The first belt ranking system was created by Jigoro Kano. He apparently lifted the idea from a ranking system used in swimming, and applied it to judo. In the beginning there were but two designations, white and black, and truth, they didn't even use belts. Students wore either white uniforms or black uniforms. Eventually judo got its act together and started using actual belts, creating a higher elite of judo black belt ranks, and the practice spread to Karate. The original concept behind belt rankings is found in the words kyu, which means 'boy,' and which was used to describe white belts, and dan, which means 'man,' and which was used to describe a shodan black belt. Possibly because of the zen personality of Japan, the kyu and dan ranking a system came to indicate a 'statement of maturity,' which was manifest as a calmness of mind in the practitioner. In the Karate belt order, possibly to better match the number of forms taught, and to make the teaching easier by separating the classes by rank, the brown belt rank was introduced. The Pinan forms could be taught up to Brown Belt, intermediate kata were taught to brown belts, and expert forms (black belt kata) were taught to Black Belts. As the size of classes increased, more ranks were needed. A white belt is a beginner, a green belt is intermediate, a brown belt is advanced, a black belt is expert, and a fourth degree black belt is a master. This expansion of ranks made teaching easier, and with viral expansion of karate across the globe, other martial arts started using ranks, and more belts came into vogue. The colors were originally based on white, green, brown and black, and further defined by tips on the ends of belts, or stripes running the length of the belts. Eventually, Ed Parker, of Chinese Kenpo fame, introduced the spectrum of color scheme, which was used to goal motivate and as a selling gimmick. Here is a breakdown of how the karate belt colors were arranged some forty years ago: white orange purple blue green brown (three degrees) black (eight degrees) The kenpo ranking system ultimately became the standard for ranking systems, and though there have been more changes, this standard is fairly well adhered to. Further changes include extra ranks for children (yellow belts), red belts for masters (though a red belt in some systems is sometimes used in place of or to augment brown belt ranking), different degrees of black belt, and so on. That belt ranking is important is obvious, but there is an abuse built into the system. Instead of goal motivation, some people become 'symbol collectors,' and a black belt is just a symbol, and thus the spiritual maturity aimed at in the original systems is put aside. And, in the interests of selling martial arts, some systems have too many belts, and have become too 'material heavy.' These problems aside, ranking systems do encourage students, they do make teaching easier and more efficient, and even if some people are only graded on technical skill, the matrix is in place for ranking students in a more spiritual realm, which would be described as increased depth of personality.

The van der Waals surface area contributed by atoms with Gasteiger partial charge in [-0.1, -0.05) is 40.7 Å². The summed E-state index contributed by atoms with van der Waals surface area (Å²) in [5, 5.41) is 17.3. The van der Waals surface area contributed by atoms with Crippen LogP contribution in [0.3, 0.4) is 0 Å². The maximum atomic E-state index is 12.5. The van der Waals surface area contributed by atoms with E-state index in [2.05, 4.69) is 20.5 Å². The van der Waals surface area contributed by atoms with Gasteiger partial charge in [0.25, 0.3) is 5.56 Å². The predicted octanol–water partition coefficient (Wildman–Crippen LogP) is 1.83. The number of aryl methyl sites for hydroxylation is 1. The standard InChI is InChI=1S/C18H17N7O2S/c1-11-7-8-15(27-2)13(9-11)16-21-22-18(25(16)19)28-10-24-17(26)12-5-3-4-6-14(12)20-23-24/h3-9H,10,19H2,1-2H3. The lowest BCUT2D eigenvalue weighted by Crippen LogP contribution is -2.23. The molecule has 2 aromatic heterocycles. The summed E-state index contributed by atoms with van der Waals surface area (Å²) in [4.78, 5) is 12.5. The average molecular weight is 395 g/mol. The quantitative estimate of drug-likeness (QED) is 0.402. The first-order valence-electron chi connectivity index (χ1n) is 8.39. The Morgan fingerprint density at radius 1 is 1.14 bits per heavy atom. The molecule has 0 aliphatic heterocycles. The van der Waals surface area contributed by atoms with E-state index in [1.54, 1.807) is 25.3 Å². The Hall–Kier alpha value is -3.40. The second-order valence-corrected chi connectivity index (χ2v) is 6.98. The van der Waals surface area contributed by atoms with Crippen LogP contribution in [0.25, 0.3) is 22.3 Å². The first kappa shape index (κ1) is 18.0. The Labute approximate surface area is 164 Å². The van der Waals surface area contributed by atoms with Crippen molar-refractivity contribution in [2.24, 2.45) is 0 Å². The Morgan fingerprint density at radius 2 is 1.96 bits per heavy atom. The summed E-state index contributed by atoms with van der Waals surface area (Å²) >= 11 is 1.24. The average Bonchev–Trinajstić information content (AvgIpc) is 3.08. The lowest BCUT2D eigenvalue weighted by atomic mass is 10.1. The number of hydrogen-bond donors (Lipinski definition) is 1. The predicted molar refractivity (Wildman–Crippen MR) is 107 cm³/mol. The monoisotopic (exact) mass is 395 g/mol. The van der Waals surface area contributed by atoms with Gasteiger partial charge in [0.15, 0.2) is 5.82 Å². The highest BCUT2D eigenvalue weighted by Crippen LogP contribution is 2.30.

If It’s White, Don’t Bite!
If you’re watching your carbohydrate intake, there’s an easy way to guarantee a mix of “good” carbs. Go for colorful foods. “Bad” carbs are frequently white in color, like sugar, white flour, white bread, potatoes, etc. (Cauliflower is an exception; vanilla ice cream isn’t.)
“Good” carbs come from fruit, vegetables, and whole grains like sweet potatoes, broccoli, rye bread, brown rice, etc. So, if you’re eating out and aren’t sure if something is lower in carbs, choose a variety of colors for your plate. Bon appétit!